Jackson v. Stelco Employees' Credit Union

No. 5894 | Fla. Dist. Ct. App. | Aug 24, 1965

BARNS, PAUL D., Associate Judge.

The appellants were defendants to an action in debt based on a Canadian money judgment. After defendants had filed a timely motion to dismiss, plaintiff-appellee moved for a summary judgment which was granted; whereupon, defendants appealed. We find error and reverse.

Appellants’ first point, supported by a statement of the supporting assignment of error upon which it is based,1 as prescribed by Rule 3.7, subd. f(4), Fla.App.Rules, 31 F.S.A. (Bailey v. Keene, Fla.App.1965, 171 So. 2d 444" court="Fla. Dist. Ct. App." date_filed="1965-01-08" href="https://app.midpage.ai/document/bailey-v-keene-7413349?utm_source=webapp" opinion_id="7413349">171 So.2d 444), is that the court erred in giving consideration to the unauthenticated purported copy of the Canadian judgment. Appellants’ second and third points are that the court erred in giving consideration to the affidavit of L. J. McDermott, President of the appellee-plaintiff corporation, which affidavit purported to give authenticity to the judgment and the existence of the debt. Appellants’ fourth point is that the court erred in giving judgment for U. S. dollars in the same amount as the judgment for Canadian dollars without evidence of the value here of the Canadian dollar, and for improper award of costs.

The record fails to show that ap-pellee’s motion for summary judgment was supported by competent proof. The Canadian judgment was not authenticated by the custodian of the court’s records and McDermott’s affidavit in that respect is incompetent, and furthermore it is insufficient. The existence of a foreign judgment is a question of fact as is foreign law. Quoting 3 Jones, Evidence, § 671:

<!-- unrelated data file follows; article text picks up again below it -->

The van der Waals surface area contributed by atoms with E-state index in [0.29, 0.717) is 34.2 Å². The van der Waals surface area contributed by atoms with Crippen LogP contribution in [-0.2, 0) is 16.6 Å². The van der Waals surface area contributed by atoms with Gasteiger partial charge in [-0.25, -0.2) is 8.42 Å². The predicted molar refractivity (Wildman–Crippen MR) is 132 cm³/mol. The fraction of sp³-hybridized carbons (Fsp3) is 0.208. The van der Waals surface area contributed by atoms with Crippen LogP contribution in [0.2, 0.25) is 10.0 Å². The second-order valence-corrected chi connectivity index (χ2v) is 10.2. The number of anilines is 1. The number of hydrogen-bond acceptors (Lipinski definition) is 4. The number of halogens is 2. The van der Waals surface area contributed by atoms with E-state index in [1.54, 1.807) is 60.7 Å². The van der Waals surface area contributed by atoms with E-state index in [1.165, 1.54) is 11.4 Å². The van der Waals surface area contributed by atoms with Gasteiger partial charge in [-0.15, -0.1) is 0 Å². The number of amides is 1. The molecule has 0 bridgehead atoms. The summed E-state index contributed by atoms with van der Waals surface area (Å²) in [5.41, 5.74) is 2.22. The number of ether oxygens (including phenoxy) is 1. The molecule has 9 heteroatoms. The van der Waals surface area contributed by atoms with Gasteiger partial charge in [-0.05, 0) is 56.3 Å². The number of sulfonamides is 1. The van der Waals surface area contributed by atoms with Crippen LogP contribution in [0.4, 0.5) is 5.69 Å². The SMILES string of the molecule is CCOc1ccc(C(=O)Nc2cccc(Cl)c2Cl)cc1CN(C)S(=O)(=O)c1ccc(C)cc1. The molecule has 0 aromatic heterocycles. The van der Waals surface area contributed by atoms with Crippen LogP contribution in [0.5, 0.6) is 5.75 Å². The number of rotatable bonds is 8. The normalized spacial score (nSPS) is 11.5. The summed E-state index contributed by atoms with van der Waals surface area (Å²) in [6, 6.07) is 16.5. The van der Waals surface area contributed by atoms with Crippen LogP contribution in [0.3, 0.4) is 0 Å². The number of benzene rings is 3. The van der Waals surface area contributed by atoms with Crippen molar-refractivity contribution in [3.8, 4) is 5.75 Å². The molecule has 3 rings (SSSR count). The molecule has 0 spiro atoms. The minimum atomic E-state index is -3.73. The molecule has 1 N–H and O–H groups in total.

“In an early case in the Supreme Court of the United States, it was determined that foreign judgments may be authenticated in the following modes: ‘(1) By an exemplification under the great seal; (2) by a copy proved to be a true copy; (3) by the certificate of an officer authorized by law, which certificate itself must be properly authenticated. These are the usual, and appear to be the most proper, if not the only modes of verifying foreign judgments. If they be all beyond the reach of the party, other testimony, inferior in its nature may be received.’ 2 It is evident that this includes the common law method of proof by a sworn copy.”

Section 92.032, Florida Statutes, F.S.A., provides for the proof of foreign documents as follows:

“A copy of any official foreign document or record or entry therein, certified by the lawful custodian thereof, shall be admissible in evidence in all courts of this state in all cases now pending or hereafter commenced to prove the contents thereof when accompanied by a certificate of an official of such foreign government that such lawful custodian has certified such copy in his official capacity and in accordance with the laws of such foreign country and when this accompany*60ing certificate is authenticated by a certificate of a consular oificer of the United States resident in such foreign country, under the seal of his office, that the person signing such accompanying certificate is such official of such foreign government and the signature appearing on such accompanying certificate is genuine.”

McDermott’s affidavit does not attempt to authenticate the purported copy attached to the complaint. It does not even state that he has ever seen the original or compared the copy with the original.

Rule 1.36(e), Fla.R.Civ.P., 30 F.S.A., like Rule 56(e), Fed.R.Civ.P., on Motion's for Summary Judgments, requires that supporting affidavits “shall be made on personal knowledge, shall set forth facts as would be admissible in evidence and shall show affirmatively that the affiant is competent to testify to the matters stated herein.”

Appellants assign as error the act of the lower court in sustaining plaintiff’s motion to strike the defendants’ timely motion for a rehearing. The final judgment was entered on November 16, 1964, and the motion for rehearing was served by mail on November 23, 1964. Rule 2.8(b), Fla. R.Civ.P., provides: